Kain Colter actually got this idea sitting in a college classroom at Northwestern University.
The 21-year-old quarterback, soon to graduate with a degree in psychology, is taking the day off from training for the NFL draft to take the stand at a National Labor Relations Board hearing today and testify against his own university and on behalf of fellow football players.
The goal: an attempt to revolutionize the way collegiate athletes are treated.
Colter, with the help of a team of lawyers and the National College Players Association, is leading an effort to unionize the Northwestern football team.
Backed by the overwhelming majority of the team, Colter will kick off a days-long hearing before the National Labor Relations Board in Chicago.
"Student athletes don't have a voice," Colter said at a press conference last month. "They don't have a seat at the table. The current model resembles a dictatorship with the NCAA putting rules and regulations on students without their input."
A union would certainly change that. It would put the athletes in a position to bargain, to demand things that college athletes have never had before -- like stipends, continuing medical coverage after graduation, more concussion testing and even a portion of the profits of the multibillion dollar windfall created by college football and basketball.
Never before have current players been so vocal in standing up for themselves. It's a bold move, given the incredibly controlling nature of collegiate athletics.
"These guys at Northwestern are really an inspiration, not just to other football and basketball players and athletes, but these are young men standing together, 70 to 80 guys and they're taking on a multibillion industry because they know it's the right thing to do," said Ramogi Huma, president of the NCPA, which last season organized the All Players United wristband protest in support of NCAA reform at Georgia Tech, Northwestern and the University of Georgia.
"If they win, it immediately sets a standard," Huma said.
Colter came to Huma with this idea last year, and Huma has been helping him with resources to see it through. If they win, it could have a huge effect on the structure of the NCAA.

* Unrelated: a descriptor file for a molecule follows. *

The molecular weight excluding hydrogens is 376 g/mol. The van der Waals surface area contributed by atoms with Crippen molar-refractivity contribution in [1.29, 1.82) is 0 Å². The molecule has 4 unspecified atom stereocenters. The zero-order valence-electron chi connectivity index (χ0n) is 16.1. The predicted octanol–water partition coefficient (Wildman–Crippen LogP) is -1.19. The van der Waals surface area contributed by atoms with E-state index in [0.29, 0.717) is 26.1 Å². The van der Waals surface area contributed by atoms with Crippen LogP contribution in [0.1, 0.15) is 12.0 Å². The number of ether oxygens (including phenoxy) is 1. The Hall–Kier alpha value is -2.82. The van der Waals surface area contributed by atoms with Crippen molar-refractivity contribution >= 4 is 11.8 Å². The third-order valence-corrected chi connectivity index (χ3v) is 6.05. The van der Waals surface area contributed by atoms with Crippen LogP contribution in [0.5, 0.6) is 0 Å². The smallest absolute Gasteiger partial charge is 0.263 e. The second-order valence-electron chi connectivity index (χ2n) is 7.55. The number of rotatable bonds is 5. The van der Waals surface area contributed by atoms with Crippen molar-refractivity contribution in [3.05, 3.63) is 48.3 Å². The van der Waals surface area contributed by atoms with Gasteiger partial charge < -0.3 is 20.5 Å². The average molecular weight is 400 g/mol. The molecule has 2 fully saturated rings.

Despite some quiet resistence at Georgia and Georgia Tech against the players who participated in the All Players United wristband protest in September, Northwestern leaders have been vocally supportive of the leadership exhibited by the team. They don't, however, agree with the idea.
At the NLRB hearing, it's expected to present a handful of experts who will argue that college sports are not a commercial venue.
"Northwestern teaches its students to be leaders and independent thinkers," a lengthy statement says, in part. But it continues "we believe that a collective bargaining process at Northwestern would not advance the discussion of these topics. ... Our student-athletes are not employees, but students."
The NCAA, which is not a party to the case, also put out a statement opposing the move.
"This union-backed attempt to turn student-athletes into employees undermines the purpose of college: an education," said Donald Remy, the NCAA's chief legal officer, in a statement. "Student-athletes are not employees, and their participation in college sports is voluntary."
A seat at the table
So, could it work?
New York University labor law professor Richard Epstein said it could, but he cautions that it may take away what fans like about college sports.
With unions come bargaining, the potential for strikes and lack of stability. Imagine pickets instead of rivalry games, he said.